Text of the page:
DOWNTOWN — Parents from the elite Shuang Wen School, outraged by the recent firing of their principal, are threatening to remove their children from the high-achieving Lower East Side school over the longtime leader's ouster.
The Department of Education reassigned principal Ling Ling Chou to administrative duties last week pending the outcome of a number of ongoing investigations at the popular Cherry Street school.
The move came only days after parents and school advocates filed a federal lawsuit against the DOE over claims of discrimination and "secretive and abusive" probes of the dual-language elementary school.
"A lot of parents believe in the principal, and I think you might see a mass exodus of students from the school," said Robert Parker, an attorney representing the parents.
Advocates gathered outside Manhattan Federal Court Thursday for a hearing on the lawsuit, which was adjourned until July 20 because a member of the defense counsel could not attend, Parker said.
"The parents are united in this — they will not stop," said Patti Lee, of Brooklyn, who has two children at the school and took the day off work to join the demonstration. "I can't believe this is happening in America."
Lee explained that she pulled both her children out of gifted programs to send them to Shuang Wen, and that some parents even bought homes near the school in order to enroll them there.
Chou spent 12 years as principal of Shuang Wen before her dismissal, and many parents thought of her as a matriarchal figure who shepherded students from preschool into young adulthood.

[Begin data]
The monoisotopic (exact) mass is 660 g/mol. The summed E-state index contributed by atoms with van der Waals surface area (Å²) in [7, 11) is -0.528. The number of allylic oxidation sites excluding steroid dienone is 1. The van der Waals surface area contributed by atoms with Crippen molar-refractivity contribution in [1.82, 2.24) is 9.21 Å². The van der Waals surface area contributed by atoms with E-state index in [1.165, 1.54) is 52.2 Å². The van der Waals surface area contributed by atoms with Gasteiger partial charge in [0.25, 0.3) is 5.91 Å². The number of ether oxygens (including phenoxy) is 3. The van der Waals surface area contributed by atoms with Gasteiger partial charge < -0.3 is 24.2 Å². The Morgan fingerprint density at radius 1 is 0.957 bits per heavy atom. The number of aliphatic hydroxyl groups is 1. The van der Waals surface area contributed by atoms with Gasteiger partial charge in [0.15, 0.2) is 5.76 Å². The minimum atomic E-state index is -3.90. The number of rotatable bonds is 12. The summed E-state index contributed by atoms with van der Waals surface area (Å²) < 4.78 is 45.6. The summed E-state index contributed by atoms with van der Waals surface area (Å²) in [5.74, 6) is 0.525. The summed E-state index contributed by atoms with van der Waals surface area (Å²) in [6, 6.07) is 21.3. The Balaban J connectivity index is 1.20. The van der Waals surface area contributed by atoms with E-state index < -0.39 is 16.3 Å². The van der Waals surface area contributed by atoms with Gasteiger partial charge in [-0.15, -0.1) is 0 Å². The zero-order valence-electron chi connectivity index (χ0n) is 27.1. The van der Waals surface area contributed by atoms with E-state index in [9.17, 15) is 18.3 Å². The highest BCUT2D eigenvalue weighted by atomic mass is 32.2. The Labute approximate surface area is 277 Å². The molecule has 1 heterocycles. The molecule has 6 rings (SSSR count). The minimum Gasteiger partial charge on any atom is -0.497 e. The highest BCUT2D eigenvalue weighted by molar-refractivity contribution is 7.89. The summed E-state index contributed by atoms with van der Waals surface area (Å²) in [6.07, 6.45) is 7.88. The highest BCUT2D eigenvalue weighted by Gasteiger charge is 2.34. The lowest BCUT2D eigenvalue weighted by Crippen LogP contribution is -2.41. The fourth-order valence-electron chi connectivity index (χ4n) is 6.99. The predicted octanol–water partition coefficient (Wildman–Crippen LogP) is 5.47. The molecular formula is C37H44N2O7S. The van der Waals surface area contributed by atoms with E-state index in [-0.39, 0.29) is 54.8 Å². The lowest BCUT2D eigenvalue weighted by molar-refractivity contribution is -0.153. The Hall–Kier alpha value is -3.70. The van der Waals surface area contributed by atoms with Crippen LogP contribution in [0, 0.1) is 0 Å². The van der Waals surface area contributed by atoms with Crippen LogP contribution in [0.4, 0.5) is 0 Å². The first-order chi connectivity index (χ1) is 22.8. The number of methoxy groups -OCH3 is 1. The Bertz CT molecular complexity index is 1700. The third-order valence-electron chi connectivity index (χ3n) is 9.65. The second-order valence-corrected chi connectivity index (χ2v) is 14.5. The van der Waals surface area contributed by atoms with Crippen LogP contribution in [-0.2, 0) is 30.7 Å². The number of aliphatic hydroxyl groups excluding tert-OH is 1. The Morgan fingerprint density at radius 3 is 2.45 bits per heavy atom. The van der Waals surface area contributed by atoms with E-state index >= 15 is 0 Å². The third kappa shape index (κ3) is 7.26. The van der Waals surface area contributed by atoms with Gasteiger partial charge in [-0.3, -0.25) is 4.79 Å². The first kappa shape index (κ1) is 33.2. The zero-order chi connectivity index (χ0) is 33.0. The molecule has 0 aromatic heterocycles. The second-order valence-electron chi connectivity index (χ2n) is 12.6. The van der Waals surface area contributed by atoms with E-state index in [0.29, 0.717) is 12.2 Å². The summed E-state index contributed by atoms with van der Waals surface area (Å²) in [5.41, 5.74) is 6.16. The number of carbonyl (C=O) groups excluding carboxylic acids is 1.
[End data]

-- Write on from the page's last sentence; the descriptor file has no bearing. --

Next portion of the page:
"You've basically taken the mother of the school out," said Angel Figueroa, of Inwood, who attended Thursday's rally. "If she's not around, there's no reason for me to stay around."
The DOE would not comment on Chou's reassignment nor the details of the investigation, citing the fact that the probe is still ongoing.
Parents are also trying to appeal to local City Councilwoman Margaret Chin, but were unable to meet with her after gathering in front of her downtown offices Thursday.
A Chin aide who addressed the parents would not comment on the situation, but said the councilwoman has spoken with the DOE and will meet with parents soon.
Lee said that parents would be more understanding if the DOE found evidence of wrongdoing on Chou's behalf, but noted that many feel "helpless" given the lack of information regarding her dismissal.
He added that some parents are considering protesting the decision by refusing to let their kids attend the school for summer classes and possibly at the beginning of next school year.
"It would devastate me if I had to pull my child out," said Christine Poon, who has two children at the school and attended Thursday's rally. "We're all thinking about it."